Surprisingly, unlike other historians who have written about family courts, DiFonzo does not discuss the ways that court-enforced reconciliation hampered the efforts of wives to escape marriages. As he acknowledges throughout his study, it was women who, historically as well as today, most often seek divorces. Thus, state efforts to prevent divorces must also be understood as having gendered implications and as being, at least in part, efforts to control women and to enforce a particular norm of what constitutes the appropriate family. Indeed, we need to provide a theoretically-grounded explanation, taking account of the conservatism of the Cold War era, for the emphasis after World War II on maintaining the intact family through divorce reform. Historians such as Elaine Tyler May and (more recently) Laura McEnaney are beginning to explore the Cold War's effect on changing perceptions and ideologies of the role of the family, and the complicated, although crucial relationship between foreign and "domestic" politics. One of the next fruitful steps in legal history should be to begin integrating and conceptualizing divorce law into these theoretical paradigms.
And yet, as DiFonzo writes, by the 1960s family courts, along with juvenile courts, were beginning to fall into disfavor. The divorce bar resented the loss of fees and of its monopoly over knowledge and power, which it now had to share with a bevy of social workers and psychologists. The psychiatric profession began to doubt the effectiveness of mandatory counseling and, perhaps most important, states began to notice the high cost of staffing such courts.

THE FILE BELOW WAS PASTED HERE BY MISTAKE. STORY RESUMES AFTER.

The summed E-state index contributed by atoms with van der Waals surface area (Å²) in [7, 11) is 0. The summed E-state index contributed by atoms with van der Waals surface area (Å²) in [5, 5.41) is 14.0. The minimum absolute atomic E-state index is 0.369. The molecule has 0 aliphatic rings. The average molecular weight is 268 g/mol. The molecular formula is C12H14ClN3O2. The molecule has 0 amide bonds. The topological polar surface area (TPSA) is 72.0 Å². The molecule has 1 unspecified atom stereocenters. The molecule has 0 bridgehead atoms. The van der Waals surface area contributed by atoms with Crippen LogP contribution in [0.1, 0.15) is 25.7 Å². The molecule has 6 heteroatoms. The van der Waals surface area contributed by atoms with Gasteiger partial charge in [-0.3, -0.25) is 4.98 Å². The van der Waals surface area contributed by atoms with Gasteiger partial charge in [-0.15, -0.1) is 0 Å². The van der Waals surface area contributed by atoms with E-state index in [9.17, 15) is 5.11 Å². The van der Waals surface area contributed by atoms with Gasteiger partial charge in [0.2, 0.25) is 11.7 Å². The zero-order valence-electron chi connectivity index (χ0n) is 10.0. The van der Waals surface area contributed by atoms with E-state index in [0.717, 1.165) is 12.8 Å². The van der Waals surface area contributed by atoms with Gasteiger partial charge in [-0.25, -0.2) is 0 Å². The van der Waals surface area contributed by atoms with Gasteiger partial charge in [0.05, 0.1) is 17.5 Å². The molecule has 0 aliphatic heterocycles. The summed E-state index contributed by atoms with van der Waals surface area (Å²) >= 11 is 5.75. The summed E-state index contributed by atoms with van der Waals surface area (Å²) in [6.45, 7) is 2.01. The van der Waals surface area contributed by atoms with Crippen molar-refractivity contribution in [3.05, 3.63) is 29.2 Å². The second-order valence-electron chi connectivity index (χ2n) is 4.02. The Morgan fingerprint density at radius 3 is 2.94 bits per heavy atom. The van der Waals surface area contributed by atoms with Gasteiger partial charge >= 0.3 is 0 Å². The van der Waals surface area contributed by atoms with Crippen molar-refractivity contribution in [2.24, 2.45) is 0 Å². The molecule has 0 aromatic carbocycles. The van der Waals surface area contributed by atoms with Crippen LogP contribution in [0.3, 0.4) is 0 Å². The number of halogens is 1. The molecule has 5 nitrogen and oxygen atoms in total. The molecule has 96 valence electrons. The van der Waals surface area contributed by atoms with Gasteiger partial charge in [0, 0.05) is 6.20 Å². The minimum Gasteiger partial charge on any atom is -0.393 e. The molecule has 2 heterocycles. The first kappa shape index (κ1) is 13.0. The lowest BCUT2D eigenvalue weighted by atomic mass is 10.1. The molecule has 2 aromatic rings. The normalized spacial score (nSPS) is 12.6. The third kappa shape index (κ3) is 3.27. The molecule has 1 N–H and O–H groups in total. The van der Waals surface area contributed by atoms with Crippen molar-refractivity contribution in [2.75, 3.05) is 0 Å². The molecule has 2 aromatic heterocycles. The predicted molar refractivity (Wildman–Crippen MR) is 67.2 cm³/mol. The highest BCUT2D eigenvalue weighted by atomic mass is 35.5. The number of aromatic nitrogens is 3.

DiFonzo documents California's efforts at divorce reform as illustrative. In 1966, Governor Edmund G. Brown appointed a commission to study family law. The commission produced a report, influenced by recent proposals and reforms in England, that strongly endorsed a non-adversarial, therapeutic family court with jurisdiction over marital dissolution. Such courts would rely upon a cadre of professional staff charged with determining whether a marriage was beyond repair. In addition, they would provide marital counseling, and exert not inconsiderable pressure on the parties to reconcile. Although the legislature rejected the creation of a statewide system of family courts, Governor Ronald Reagan signed into law the Family Law Act of 1969, which eliminated fault from the state's law of divorce. In 1972, the California Supreme Court ruled that a couple's consent to end their marriage could not substitute for the court's own determination of irreconcilable differences. Trial courts, however, repeating patterns established earlier in the century, refused to deny divorces.